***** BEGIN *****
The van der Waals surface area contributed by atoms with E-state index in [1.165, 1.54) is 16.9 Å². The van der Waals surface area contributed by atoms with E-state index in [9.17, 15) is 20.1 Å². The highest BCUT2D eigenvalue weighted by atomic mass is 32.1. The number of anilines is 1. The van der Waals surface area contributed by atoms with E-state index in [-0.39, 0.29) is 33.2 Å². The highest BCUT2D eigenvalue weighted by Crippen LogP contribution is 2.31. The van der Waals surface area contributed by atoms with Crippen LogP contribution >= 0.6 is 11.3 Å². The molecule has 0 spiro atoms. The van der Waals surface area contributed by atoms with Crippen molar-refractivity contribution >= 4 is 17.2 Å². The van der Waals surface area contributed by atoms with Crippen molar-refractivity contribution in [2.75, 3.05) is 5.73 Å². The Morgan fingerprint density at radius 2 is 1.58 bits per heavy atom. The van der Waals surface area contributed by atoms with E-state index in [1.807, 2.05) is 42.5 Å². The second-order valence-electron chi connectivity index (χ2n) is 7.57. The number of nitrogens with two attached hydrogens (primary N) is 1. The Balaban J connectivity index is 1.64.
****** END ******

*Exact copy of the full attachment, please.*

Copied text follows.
The van der Waals surface area contributed by atoms with E-state index in [1.165, 1.54) is 16.9 Å². The van der Waals surface area contributed by atoms with E-state index in [9.17, 15) is 20.1 Å². The highest BCUT2D eigenvalue weighted by atomic mass is 32.1. The number of anilines is 1. The van der Waals surface area contributed by atoms with E-state index in [-0.39, 0.29) is 33.2 Å². The highest BCUT2D eigenvalue weighted by Crippen LogP contribution is 2.31. The van der Waals surface area contributed by atoms with Crippen LogP contribution >= 0.6 is 11.3 Å². The molecule has 0 spiro atoms. The van der Waals surface area contributed by atoms with Crippen molar-refractivity contribution >= 4 is 17.2 Å². The van der Waals surface area contributed by atoms with Crippen molar-refractivity contribution in [2.75, 3.05) is 5.73 Å². The Morgan fingerprint density at radius 2 is 1.58 bits per heavy atom. The van der Waals surface area contributed by atoms with E-state index in [1.807, 2.05) is 42.5 Å². The second-order valence-electron chi connectivity index (χ2n) is 7.57. The number of nitrogens with two attached hydrogens (primary N) is 1. The Balaban J connectivity index is 1.64.